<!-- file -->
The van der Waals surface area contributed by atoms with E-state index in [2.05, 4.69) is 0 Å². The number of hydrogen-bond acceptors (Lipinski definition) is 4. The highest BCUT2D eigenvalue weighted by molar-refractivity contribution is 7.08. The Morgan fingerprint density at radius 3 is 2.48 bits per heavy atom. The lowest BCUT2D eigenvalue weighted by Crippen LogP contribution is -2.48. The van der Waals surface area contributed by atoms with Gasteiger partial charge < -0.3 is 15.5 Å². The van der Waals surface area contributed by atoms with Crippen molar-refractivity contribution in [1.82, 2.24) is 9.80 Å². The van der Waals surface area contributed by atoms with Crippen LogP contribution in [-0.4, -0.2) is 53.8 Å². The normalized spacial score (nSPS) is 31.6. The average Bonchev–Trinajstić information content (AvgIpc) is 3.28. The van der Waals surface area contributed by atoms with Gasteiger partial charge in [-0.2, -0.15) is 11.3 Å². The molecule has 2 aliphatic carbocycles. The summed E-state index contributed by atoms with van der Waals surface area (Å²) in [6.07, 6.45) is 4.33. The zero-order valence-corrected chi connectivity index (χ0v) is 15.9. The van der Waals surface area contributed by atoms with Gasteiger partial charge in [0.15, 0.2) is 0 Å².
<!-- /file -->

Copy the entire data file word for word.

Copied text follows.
The van der Waals surface area contributed by atoms with E-state index in [2.05, 4.69) is 0 Å². The number of hydrogen-bond acceptors (Lipinski definition) is 4. The highest BCUT2D eigenvalue weighted by molar-refractivity contribution is 7.08. The Morgan fingerprint density at radius 3 is 2.48 bits per heavy atom. The lowest BCUT2D eigenvalue weighted by Crippen LogP contribution is -2.48. The van der Waals surface area contributed by atoms with Gasteiger partial charge < -0.3 is 15.5 Å². The van der Waals surface area contributed by atoms with Crippen molar-refractivity contribution in [1.82, 2.24) is 9.80 Å². The van der Waals surface area contributed by atoms with Crippen LogP contribution in [-0.4, -0.2) is 53.8 Å². The normalized spacial score (nSPS) is 31.6. The average Bonchev–Trinajstić information content (AvgIpc) is 3.28. The van der Waals surface area contributed by atoms with Gasteiger partial charge in [-0.2, -0.15) is 11.3 Å². The molecule has 2 aliphatic carbocycles. The summed E-state index contributed by atoms with van der Waals surface area (Å²) in [6.07, 6.45) is 4.33. The zero-order valence-corrected chi connectivity index (χ0v) is 15.9. The van der Waals surface area contributed by atoms with Gasteiger partial charge in [0.15, 0.2) is 0 Å².